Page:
At this point one thing seems certain: it is far too late to stop this bandwagon of archaic action. With its requisite one-liners, cackling, villainous dandies, and violence free from moral inspection, the resurgent 80′s action vehicle is here to stay. Unfortunately, the results seem to be very hit and miss.
Despite what you may have heard, A Good Day to Die Hard is not an atrocious film, it just isn’t a very good one. Rounding out the trio of new action put out by the aging geezers behind the doomed Planet Hollywood franchise, A Good Day to Die Hard falls in the middle of the pack. It does not approach Schwarzenegger’s sturdy return to cinemas, but there is at least some enjoyment to be had here, more so at least than the ugly, boring and irrelevant Stallone flick, Bullet to the Head.
This fifth Die Hard takes the one and only spitfire cop, John McClane, outside of his homeland for the first time, plunking him down in Mother Russia following news of his son’s arrest. Once in Russia we are treated to a little of the ol’ McClane sardonic magic, where he bullshits with a cabbie for a time before meeting up with his estranged son, who, for reasons that are only vaguely defined, fucking hates his father’s guts. Luckily though, this is the Die Hard series where family therapy always accompanies the mayhem and carnage.
As it turns out McClane Jr. – who is played effectively enough by a slab of man-meat called Jai Courtney - is actually working for the CIA. His arrest was part of a covert, cloak and dagger operation to extract some bozo named Yuri Komarov from Russia in exchange for a disk that would discredit a corrupt Russian official. Of course, once the senior McClane joins the fray the situation becomes infinitely more explosive and the body count rises exponentially.
A Good Day to Die Hard is a departure from the original spirit of the series, even further than Live Free or Die Hard was, and is considerably less engaging due to the void left by Justin Long‘s geekiness, which was a great foil for McClane’s cocksure brutality in that film. Instead of this interesting dynamic Good Day leaves us with only the combative interactions between the two McClanes, which director John Moore can’t bring any interesting subtext to. All that we really get from the chaotic, scatter-shot script by Skip Woods and Roderick Thorp is some slim dialogue scenes related to how McClane wasn’t home much due to his job, or something.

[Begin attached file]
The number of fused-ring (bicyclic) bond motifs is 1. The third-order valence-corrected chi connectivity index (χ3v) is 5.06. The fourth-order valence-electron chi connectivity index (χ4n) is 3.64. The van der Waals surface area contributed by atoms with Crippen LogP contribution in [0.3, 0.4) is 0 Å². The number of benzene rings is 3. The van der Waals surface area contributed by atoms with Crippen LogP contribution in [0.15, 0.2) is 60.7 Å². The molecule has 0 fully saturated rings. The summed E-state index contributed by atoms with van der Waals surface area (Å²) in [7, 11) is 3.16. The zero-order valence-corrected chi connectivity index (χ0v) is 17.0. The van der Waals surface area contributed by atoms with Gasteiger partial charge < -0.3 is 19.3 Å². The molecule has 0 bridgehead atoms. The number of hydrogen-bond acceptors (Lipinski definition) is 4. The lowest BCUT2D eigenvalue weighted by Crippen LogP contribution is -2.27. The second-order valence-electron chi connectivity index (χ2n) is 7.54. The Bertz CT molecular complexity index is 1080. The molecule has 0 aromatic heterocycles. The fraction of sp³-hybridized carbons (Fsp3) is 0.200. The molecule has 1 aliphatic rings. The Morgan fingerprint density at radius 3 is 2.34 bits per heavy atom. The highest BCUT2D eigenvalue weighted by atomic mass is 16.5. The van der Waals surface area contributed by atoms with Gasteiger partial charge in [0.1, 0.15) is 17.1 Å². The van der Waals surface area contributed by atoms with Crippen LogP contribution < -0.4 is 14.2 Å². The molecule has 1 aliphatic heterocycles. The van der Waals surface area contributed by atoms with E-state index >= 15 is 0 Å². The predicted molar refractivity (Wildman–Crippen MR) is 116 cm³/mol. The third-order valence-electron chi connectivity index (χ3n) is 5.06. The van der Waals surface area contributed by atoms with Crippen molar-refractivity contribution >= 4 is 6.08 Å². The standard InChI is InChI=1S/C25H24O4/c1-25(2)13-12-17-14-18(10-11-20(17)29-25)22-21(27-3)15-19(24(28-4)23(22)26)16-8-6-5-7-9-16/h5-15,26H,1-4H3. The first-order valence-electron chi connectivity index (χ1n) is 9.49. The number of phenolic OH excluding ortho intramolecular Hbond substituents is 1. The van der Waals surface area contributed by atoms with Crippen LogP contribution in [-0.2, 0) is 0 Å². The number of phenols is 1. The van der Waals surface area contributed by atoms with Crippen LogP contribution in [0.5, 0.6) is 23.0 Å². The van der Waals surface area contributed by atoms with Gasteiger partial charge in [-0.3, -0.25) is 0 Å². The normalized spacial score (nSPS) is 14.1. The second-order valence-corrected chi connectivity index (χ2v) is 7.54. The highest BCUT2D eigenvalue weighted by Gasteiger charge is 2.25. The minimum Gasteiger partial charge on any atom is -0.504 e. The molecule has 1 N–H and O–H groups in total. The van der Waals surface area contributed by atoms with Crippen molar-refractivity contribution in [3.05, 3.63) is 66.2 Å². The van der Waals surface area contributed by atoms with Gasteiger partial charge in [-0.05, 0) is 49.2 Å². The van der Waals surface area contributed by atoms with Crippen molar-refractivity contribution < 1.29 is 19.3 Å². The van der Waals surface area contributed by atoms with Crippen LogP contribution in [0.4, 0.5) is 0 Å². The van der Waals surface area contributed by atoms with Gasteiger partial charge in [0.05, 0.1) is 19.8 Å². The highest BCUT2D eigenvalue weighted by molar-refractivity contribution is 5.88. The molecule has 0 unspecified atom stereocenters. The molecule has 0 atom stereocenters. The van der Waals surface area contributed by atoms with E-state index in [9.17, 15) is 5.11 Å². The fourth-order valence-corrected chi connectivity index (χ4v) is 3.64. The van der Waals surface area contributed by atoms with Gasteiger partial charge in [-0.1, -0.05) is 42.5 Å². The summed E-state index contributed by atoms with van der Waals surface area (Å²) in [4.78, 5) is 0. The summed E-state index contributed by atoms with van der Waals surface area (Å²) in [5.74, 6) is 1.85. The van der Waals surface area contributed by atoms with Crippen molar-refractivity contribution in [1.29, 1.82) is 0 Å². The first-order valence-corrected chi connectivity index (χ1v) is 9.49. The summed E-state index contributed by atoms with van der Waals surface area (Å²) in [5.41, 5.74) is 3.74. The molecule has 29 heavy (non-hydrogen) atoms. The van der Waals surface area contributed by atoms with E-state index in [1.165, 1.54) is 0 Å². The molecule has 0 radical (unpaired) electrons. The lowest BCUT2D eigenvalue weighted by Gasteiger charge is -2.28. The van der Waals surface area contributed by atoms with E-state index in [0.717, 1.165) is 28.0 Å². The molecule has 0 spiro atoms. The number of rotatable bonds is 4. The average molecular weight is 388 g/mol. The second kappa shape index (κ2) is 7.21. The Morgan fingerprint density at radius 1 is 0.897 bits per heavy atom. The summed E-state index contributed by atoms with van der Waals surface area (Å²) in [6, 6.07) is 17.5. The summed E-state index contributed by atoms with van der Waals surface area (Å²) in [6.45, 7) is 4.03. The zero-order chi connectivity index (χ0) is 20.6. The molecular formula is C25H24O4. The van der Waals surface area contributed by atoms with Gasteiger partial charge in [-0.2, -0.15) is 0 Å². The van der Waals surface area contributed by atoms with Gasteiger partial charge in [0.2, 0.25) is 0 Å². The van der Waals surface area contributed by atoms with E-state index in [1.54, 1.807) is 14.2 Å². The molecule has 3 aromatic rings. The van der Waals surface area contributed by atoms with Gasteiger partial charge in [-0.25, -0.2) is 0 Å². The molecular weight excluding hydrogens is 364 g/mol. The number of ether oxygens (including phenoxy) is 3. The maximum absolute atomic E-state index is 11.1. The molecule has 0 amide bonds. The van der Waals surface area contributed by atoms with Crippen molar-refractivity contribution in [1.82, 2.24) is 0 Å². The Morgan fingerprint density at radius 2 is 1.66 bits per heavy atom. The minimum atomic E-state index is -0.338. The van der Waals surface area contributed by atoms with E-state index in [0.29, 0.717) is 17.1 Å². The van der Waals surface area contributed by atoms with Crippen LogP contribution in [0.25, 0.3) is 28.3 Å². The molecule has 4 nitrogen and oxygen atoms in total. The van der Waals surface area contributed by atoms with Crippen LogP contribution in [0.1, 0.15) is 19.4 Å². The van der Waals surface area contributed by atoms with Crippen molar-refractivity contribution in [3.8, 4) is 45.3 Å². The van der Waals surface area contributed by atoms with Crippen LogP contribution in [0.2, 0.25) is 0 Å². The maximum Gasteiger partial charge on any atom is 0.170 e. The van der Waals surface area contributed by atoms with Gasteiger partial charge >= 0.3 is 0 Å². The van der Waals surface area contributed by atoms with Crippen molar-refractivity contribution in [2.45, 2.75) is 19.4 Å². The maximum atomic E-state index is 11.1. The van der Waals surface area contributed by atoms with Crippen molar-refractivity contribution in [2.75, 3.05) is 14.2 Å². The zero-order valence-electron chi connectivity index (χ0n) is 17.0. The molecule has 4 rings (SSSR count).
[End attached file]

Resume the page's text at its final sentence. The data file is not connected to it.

The original Die Hard connected so powerfully to audiences through the empathy we had for the McClane character; we feared for his safety because John McTiernan was able to so effectively highlight the man’s vulnerability. He was the everyman valiantly struggling against extraordinary circumstances.
In Good Day the trademark tension of the series, so palpable in scenes like the elevator shaft sequence from the original, finally dissipates completely. McClane, who in Live Free was seen surfing on the back of a fighter jet, becomes the comical equivalent of Willie E. Coyote in Good Day - getting tossed around with such reckless abandon that a man a third his age would need years of physical therapy to recover. Now, this is not the worst thing in the world, as some of the action scenes in Good Day are so absurd that they provide unintentional humor. You simply have to divorce yourself from looking for genuine thrills in the film. The equivalent to the hair-raising, virtuoso sequences of Nakatomi Plaza are not coming back; this is a cartoon movie.
Willis’s charismatic cowboy shtick remains potent, even when it emanates out of his craggy, geriatric form. He will probably always be at least somewhat interesting to watch and gets a number of humorous lines. However, the humanity of the character is definitively gone, and the McClane persona has never been less interesting, probably due to the fact that he has no real villain to bounce off against here. There has rarely been a villain quite as bland as Rasha Bukvic’s Alik.
Final Verdict: Die Hard 5.0 will give you a few cheap laughs, but underwritten characters and asinine set pieces rob the film of both its aesthetic and emotional power. It has now been 25 years since the original Die Hard and, as much as Willis probably doesn’t want to accept it, his iconic cop and his “Yippe ki-yays” have finally gotten old.